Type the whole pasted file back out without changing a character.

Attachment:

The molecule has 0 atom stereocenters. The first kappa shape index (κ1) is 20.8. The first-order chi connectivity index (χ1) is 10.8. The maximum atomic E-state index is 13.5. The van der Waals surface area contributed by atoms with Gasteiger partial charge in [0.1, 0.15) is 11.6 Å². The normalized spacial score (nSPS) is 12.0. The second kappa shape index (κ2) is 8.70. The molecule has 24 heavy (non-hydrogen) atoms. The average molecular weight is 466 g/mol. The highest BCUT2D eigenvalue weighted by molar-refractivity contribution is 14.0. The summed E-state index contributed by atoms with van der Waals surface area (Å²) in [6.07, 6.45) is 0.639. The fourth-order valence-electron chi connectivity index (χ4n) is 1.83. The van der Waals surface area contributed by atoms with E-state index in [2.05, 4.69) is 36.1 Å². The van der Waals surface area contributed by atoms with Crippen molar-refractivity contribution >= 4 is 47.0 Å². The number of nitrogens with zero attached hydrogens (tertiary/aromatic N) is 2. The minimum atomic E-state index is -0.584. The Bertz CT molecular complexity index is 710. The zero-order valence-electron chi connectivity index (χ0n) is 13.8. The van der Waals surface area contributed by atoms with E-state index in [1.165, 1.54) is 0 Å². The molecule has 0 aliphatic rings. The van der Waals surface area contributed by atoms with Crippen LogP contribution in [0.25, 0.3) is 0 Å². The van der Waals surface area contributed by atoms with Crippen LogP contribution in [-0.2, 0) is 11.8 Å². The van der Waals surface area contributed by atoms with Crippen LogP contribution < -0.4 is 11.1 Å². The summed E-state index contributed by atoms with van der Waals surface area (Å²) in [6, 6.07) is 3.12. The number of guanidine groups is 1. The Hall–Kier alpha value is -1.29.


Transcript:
The molecule has 0 atom stereocenters. The first kappa shape index (κ1) is 20.8. The first-order chi connectivity index (χ1) is 10.8. The maximum atomic E-state index is 13.5. The van der Waals surface area contributed by atoms with Gasteiger partial charge in [0.1, 0.15) is 11.6 Å². The normalized spacial score (nSPS) is 12.0. The second kappa shape index (κ2) is 8.70. The molecule has 24 heavy (non-hydrogen) atoms. The average molecular weight is 466 g/mol. The highest BCUT2D eigenvalue weighted by molar-refractivity contribution is 14.0. The summed E-state index contributed by atoms with van der Waals surface area (Å²) in [6.07, 6.45) is 0.639. The fourth-order valence-electron chi connectivity index (χ4n) is 1.83. The van der Waals surface area contributed by atoms with E-state index in [2.05, 4.69) is 36.1 Å². The van der Waals surface area contributed by atoms with Crippen molar-refractivity contribution >= 4 is 47.0 Å². The number of nitrogens with zero attached hydrogens (tertiary/aromatic N) is 2. The minimum atomic E-state index is -0.584. The Bertz CT molecular complexity index is 710. The zero-order valence-electron chi connectivity index (χ0n) is 13.8. The van der Waals surface area contributed by atoms with E-state index in [1.165, 1.54) is 0 Å². The molecule has 0 aliphatic rings. The van der Waals surface area contributed by atoms with Crippen LogP contribution in [0.25, 0.3) is 0 Å². The van der Waals surface area contributed by atoms with Crippen LogP contribution in [-0.2, 0) is 11.8 Å². The van der Waals surface area contributed by atoms with Crippen LogP contribution < -0.4 is 11.1 Å². The summed E-state index contributed by atoms with van der Waals surface area (Å²) in [6, 6.07) is 3.12. The number of guanidine groups is 1. The Hall–Kier alpha value is -1.29.